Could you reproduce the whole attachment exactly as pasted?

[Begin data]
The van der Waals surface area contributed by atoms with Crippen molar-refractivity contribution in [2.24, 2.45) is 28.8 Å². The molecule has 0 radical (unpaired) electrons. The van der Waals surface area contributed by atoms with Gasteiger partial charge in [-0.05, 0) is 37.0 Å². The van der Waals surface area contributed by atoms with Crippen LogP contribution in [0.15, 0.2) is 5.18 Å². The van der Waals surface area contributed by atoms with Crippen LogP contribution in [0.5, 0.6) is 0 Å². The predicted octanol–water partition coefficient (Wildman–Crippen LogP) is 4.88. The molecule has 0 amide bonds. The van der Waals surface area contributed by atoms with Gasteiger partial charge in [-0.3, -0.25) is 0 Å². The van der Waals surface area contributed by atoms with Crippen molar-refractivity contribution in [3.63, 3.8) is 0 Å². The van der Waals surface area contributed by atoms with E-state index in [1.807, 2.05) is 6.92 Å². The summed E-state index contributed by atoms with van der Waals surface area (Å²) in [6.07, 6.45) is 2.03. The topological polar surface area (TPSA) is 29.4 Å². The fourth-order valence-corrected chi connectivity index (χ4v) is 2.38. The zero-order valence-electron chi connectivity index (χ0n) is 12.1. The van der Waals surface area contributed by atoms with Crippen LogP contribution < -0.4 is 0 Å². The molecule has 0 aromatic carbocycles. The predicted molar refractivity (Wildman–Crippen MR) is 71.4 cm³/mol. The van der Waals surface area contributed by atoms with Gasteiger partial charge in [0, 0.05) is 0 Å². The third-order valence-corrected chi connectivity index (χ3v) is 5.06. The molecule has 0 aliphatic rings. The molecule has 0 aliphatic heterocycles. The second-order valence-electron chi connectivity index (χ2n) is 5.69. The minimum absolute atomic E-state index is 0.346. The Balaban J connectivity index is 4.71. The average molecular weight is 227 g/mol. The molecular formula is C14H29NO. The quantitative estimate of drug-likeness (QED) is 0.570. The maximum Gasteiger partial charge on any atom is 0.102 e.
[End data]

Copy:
The van der Waals surface area contributed by atoms with Crippen molar-refractivity contribution in [2.24, 2.45) is 28.8 Å². The molecule has 0 radical (unpaired) electrons. The van der Waals surface area contributed by atoms with Gasteiger partial charge in [-0.05, 0) is 37.0 Å². The van der Waals surface area contributed by atoms with Crippen LogP contribution in [0.15, 0.2) is 5.18 Å². The van der Waals surface area contributed by atoms with Crippen LogP contribution in [0.5, 0.6) is 0 Å². The predicted octanol–water partition coefficient (Wildman–Crippen LogP) is 4.88. The molecule has 0 amide bonds. The van der Waals surface area contributed by atoms with Gasteiger partial charge in [-0.3, -0.25) is 0 Å². The van der Waals surface area contributed by atoms with Crippen molar-refractivity contribution in [3.63, 3.8) is 0 Å². The van der Waals surface area contributed by atoms with E-state index in [1.807, 2.05) is 6.92 Å². The summed E-state index contributed by atoms with van der Waals surface area (Å²) in [6.07, 6.45) is 2.03. The topological polar surface area (TPSA) is 29.4 Å². The fourth-order valence-corrected chi connectivity index (χ4v) is 2.38. The zero-order valence-electron chi connectivity index (χ0n) is 12.1. The van der Waals surface area contributed by atoms with Crippen LogP contribution < -0.4 is 0 Å². The molecule has 0 aromatic carbocycles. The predicted molar refractivity (Wildman–Crippen MR) is 71.4 cm³/mol. The van der Waals surface area contributed by atoms with Gasteiger partial charge in [0, 0.05) is 0 Å². The third-order valence-corrected chi connectivity index (χ3v) is 5.06. The molecule has 0 aliphatic rings. The molecule has 0 aliphatic heterocycles. The second-order valence-electron chi connectivity index (χ2n) is 5.69. The minimum absolute atomic E-state index is 0.346. The Balaban J connectivity index is 4.71. The average molecular weight is 227 g/mol. The molecular formula is C14H29NO. The quantitative estimate of drug-likeness (QED) is 0.570. The maximum Gasteiger partial charge on any atom is 0.102 e.